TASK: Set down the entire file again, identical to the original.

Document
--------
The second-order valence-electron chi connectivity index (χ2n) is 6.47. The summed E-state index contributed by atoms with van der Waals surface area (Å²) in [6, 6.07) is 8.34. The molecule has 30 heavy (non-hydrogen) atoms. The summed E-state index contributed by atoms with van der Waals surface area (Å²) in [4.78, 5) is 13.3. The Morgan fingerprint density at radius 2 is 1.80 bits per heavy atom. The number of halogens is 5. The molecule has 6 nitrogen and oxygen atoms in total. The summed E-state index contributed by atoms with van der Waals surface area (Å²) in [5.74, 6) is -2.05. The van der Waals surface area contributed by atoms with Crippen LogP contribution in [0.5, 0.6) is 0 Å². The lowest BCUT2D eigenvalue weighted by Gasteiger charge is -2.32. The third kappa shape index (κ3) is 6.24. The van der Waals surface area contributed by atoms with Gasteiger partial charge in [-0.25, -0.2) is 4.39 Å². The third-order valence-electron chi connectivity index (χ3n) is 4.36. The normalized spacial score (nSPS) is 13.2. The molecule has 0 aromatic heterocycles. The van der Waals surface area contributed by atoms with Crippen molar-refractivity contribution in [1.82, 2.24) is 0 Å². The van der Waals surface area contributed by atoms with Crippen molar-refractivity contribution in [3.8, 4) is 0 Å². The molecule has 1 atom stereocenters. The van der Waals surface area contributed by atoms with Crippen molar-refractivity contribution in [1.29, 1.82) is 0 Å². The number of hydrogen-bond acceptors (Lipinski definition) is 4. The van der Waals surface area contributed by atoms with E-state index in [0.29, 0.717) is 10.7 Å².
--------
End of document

The second-order valence-electron chi connectivity index (χ2n) is 6.47. The summed E-state index contributed by atoms with van der Waals surface area (Å²) in [6, 6.07) is 8.34. The molecule has 30 heavy (non-hydrogen) atoms. The summed E-state index contributed by atoms with van der Waals surface area (Å²) in [4.78, 5) is 13.3. The Morgan fingerprint density at radius 2 is 1.80 bits per heavy atom. The number of halogens is 5. The molecule has 6 nitrogen and oxygen atoms in total. The summed E-state index contributed by atoms with van der Waals surface area (Å²) in [5.74, 6) is -2.05. The van der Waals surface area contributed by atoms with Crippen LogP contribution in [0.5, 0.6) is 0 Å². The lowest BCUT2D eigenvalue weighted by Gasteiger charge is -2.32. The third kappa shape index (κ3) is 6.24. The van der Waals surface area contributed by atoms with Gasteiger partial charge in [-0.25, -0.2) is 4.39 Å². The third-order valence-electron chi connectivity index (χ3n) is 4.36. The normalized spacial score (nSPS) is 13.2. The molecule has 0 aromatic heterocycles. The van der Waals surface area contributed by atoms with Crippen molar-refractivity contribution in [1.82, 2.24) is 0 Å². The van der Waals surface area contributed by atoms with Crippen molar-refractivity contribution in [3.8, 4) is 0 Å². The molecule has 1 atom stereocenters. The van der Waals surface area contributed by atoms with Crippen molar-refractivity contribution in [1.29, 1.82) is 0 Å². The number of hydrogen-bond acceptors (Lipinski definition) is 4. The van der Waals surface area contributed by atoms with E-state index in [0.29, 0.717) is 10.7 Å².